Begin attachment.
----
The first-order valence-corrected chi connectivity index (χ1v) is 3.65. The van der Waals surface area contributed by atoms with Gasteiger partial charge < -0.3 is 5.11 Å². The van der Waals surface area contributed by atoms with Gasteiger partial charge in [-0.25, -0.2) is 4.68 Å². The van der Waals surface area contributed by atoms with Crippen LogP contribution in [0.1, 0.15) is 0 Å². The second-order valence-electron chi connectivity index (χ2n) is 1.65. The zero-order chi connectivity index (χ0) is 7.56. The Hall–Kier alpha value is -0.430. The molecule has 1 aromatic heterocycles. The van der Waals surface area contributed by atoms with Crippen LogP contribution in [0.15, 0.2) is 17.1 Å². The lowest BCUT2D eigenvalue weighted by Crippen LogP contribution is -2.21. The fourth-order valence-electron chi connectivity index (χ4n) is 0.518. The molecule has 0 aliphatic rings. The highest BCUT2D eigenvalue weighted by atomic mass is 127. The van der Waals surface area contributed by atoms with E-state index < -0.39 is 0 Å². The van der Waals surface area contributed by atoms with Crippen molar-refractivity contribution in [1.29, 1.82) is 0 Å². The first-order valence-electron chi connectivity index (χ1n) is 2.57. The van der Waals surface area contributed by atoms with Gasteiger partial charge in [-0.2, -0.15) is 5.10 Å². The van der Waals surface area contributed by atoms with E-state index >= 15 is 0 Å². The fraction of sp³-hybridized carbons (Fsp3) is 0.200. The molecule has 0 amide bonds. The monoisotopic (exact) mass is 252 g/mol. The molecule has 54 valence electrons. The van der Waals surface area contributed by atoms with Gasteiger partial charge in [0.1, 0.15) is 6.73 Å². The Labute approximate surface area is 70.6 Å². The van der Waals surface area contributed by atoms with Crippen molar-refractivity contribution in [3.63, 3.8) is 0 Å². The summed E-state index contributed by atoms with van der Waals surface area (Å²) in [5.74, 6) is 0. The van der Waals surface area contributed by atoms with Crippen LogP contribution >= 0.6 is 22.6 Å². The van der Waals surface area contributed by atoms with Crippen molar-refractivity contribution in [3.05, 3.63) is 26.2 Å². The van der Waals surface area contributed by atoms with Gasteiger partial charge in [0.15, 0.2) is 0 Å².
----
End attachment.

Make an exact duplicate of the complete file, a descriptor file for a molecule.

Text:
The first-order valence-corrected chi connectivity index (χ1v) is 3.65. The van der Waals surface area contributed by atoms with Gasteiger partial charge < -0.3 is 5.11 Å². The van der Waals surface area contributed by atoms with Gasteiger partial charge in [-0.25, -0.2) is 4.68 Å². The van der Waals surface area contributed by atoms with Crippen LogP contribution in [0.1, 0.15) is 0 Å². The second-order valence-electron chi connectivity index (χ2n) is 1.65. The zero-order chi connectivity index (χ0) is 7.56. The Hall–Kier alpha value is -0.430. The molecule has 1 aromatic heterocycles. The van der Waals surface area contributed by atoms with Crippen LogP contribution in [0.15, 0.2) is 17.1 Å². The lowest BCUT2D eigenvalue weighted by Crippen LogP contribution is -2.21. The fourth-order valence-electron chi connectivity index (χ4n) is 0.518. The molecule has 0 aliphatic rings. The highest BCUT2D eigenvalue weighted by atomic mass is 127. The van der Waals surface area contributed by atoms with E-state index < -0.39 is 0 Å². The van der Waals surface area contributed by atoms with Crippen molar-refractivity contribution in [1.29, 1.82) is 0 Å². The first-order valence-electron chi connectivity index (χ1n) is 2.57. The van der Waals surface area contributed by atoms with Gasteiger partial charge in [-0.2, -0.15) is 5.10 Å². The van der Waals surface area contributed by atoms with E-state index >= 15 is 0 Å². The fraction of sp³-hybridized carbons (Fsp3) is 0.200. The molecule has 0 amide bonds. The monoisotopic (exact) mass is 252 g/mol. The molecule has 54 valence electrons. The van der Waals surface area contributed by atoms with Gasteiger partial charge in [0.1, 0.15) is 6.73 Å². The Labute approximate surface area is 70.6 Å². The van der Waals surface area contributed by atoms with Crippen molar-refractivity contribution in [3.63, 3.8) is 0 Å². The summed E-state index contributed by atoms with van der Waals surface area (Å²) in [5.74, 6) is 0. The van der Waals surface area contributed by atoms with Crippen LogP contribution >= 0.6 is 22.6 Å². The van der Waals surface area contributed by atoms with Crippen molar-refractivity contribution in [3.05, 3.63) is 26.2 Å². The van der Waals surface area contributed by atoms with Gasteiger partial charge in [0.15, 0.2) is 0 Å².